With the number of new Ebola cases in decline in Liberia — in the last week of January, only five new infections were reported — the West African country is slowly returning to life as usual, as Getty Images photographer John Moore witnessed on his latest trip there.

It was August 2014 when Moore first visited Liberia. At that time, the country grappled with the deadly epidemic, as well as the terrorizing fear it engendered. The 47-year-old photographer spent a month documenting some of Liberia’s darkest hours – his harrowing images forever seared in readers’ minds.

This past month, as Moore returned to Liberia, he looked to bring the story full circle. “I tried to turn the focus from death to life,” he tells TIME. “I felt I owed that to the story, the people there — and to myself. The photos we make now live forever on the Internet — and also within ourselves. Those previous visits produced some very dark moments in pictures, and in my own memories. This time, I reached more toward the light.”

There’s no denying that the situation in Liberia was catastrophic last year. “There was so much fear during the height of the epidemic,” says Moore. “The only way to stop the spread of the virus was for people to stop touching each other, especially in times of sickness and death.”

As a result, Liberians had to demolish their own social fabric: raised in a very tactile culture, suddenly they had to be suspicious of any person displaying symptoms, and stop embracing each other altogether.

But on his most recent trip, Moore witnessed a marked change in behavior. “Seeing people interact again as physically affectionate human beings was most inspiring to me,” he says. “I photographed a wedding reception, where everyone openly embraced; beaches, where Monrovians relax on Sunday afternoons, enjoying the sun and playing soccer; groups posing together for photos; church services, students registering for schools due to open this month.”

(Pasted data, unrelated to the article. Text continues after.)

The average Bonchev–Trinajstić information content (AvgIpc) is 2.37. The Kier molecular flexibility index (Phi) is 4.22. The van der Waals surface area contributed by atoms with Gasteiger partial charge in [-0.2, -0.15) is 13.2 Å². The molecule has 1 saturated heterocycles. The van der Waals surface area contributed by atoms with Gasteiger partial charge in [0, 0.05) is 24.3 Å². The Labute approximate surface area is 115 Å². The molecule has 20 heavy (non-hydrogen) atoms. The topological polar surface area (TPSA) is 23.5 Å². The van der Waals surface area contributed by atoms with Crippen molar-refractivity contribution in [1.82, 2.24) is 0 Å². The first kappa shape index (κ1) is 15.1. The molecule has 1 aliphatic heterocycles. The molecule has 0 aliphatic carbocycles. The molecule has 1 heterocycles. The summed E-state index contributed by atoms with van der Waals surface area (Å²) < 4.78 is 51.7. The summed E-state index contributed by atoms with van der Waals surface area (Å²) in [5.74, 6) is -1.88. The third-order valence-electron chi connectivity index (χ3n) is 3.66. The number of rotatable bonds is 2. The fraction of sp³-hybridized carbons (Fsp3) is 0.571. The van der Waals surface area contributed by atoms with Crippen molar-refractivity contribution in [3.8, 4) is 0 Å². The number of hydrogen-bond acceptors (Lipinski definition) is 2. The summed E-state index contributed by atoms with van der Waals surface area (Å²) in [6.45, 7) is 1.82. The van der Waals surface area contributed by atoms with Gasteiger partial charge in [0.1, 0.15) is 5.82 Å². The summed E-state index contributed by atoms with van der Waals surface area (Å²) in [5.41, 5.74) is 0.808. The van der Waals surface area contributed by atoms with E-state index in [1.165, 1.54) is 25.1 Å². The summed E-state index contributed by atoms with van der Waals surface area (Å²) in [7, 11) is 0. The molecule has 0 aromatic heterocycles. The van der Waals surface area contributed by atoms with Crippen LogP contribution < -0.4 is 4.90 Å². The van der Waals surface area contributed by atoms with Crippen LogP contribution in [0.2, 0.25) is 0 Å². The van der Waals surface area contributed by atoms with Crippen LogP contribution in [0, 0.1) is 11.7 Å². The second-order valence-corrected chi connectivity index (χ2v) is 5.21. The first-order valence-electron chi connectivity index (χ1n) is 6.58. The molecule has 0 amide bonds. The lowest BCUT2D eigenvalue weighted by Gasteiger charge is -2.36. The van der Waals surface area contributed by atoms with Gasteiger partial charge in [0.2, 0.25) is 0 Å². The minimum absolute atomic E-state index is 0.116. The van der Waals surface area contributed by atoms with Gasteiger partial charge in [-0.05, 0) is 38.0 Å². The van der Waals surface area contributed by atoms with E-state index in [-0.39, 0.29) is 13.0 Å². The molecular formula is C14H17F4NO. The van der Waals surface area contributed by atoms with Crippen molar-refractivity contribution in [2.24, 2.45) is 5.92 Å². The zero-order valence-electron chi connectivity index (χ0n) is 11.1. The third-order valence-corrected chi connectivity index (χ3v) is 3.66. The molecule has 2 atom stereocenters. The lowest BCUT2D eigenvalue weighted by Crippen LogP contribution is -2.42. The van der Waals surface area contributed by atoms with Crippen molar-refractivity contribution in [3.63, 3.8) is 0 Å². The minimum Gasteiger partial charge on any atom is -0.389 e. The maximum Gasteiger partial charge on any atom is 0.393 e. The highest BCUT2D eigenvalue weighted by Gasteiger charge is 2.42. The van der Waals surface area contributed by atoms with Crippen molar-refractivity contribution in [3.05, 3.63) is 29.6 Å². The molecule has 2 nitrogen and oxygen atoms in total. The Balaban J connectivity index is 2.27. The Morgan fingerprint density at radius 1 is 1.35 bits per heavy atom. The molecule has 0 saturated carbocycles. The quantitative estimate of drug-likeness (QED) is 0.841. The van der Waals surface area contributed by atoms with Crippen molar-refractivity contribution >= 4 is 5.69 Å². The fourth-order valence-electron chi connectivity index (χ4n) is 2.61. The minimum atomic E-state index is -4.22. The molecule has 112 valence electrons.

Of course, Liberia is still not in the clear. “There is still the danger that the epidemic could resurge,” says Moore. “So all deaths, both of natural and unnatural causes, are being treated with extreme caution. The Liberian Red Cross burial teams continue to wear personal protective equipment to collect bodies. Only now, instead of sending them for cremation, they take the deceased to the new cemetery and families are permitted to watch the ‘safe’ burials.”

This has helped quash the epidemic in the capital, says Moore, “as many families were reluctant to give up their dead for cremation,” because it doesn’t conform with tradition.

Today, with many more Ebola treatment centers in place than at the height of the outbreak, there is no shortage of care for those infected. “The aid has greatly helped in treating those who come down with Ebola in recent months and in bringing the numbers of new infections down so much,” says Moore. “In addition to the Ebola centers, most Liberian clinics and hospitals that treat people for both routine and emergency health problems have reopened, although a critical shortage of doctors persists nationwide.”

On his last day in Liberia, Moore visited Redemption Hospital, a treatment center in the capital city of Monrovia that became one of the country’s most notorious Ebola holding centers. “This time, mothers were bringing in their infants for routine vaccinations and people were being cared for,” he says. “Also in Redemption, the National Institutes of Health launched its Ebola vaccination trials. Though too late to help the victims of this past outbreak, if the vaccine is successful, it could save thousands of lives next time — and with Ebola, there will be a next time.”

John Moore is a staff photographer with Getty Images.

Phil Bicker, who edited this photo essay, is a senior photo editor at TIME.

Olivier Laurent is the editor of TIME LightBox. Follow him onTwitter and Instagram @olivierclaurent

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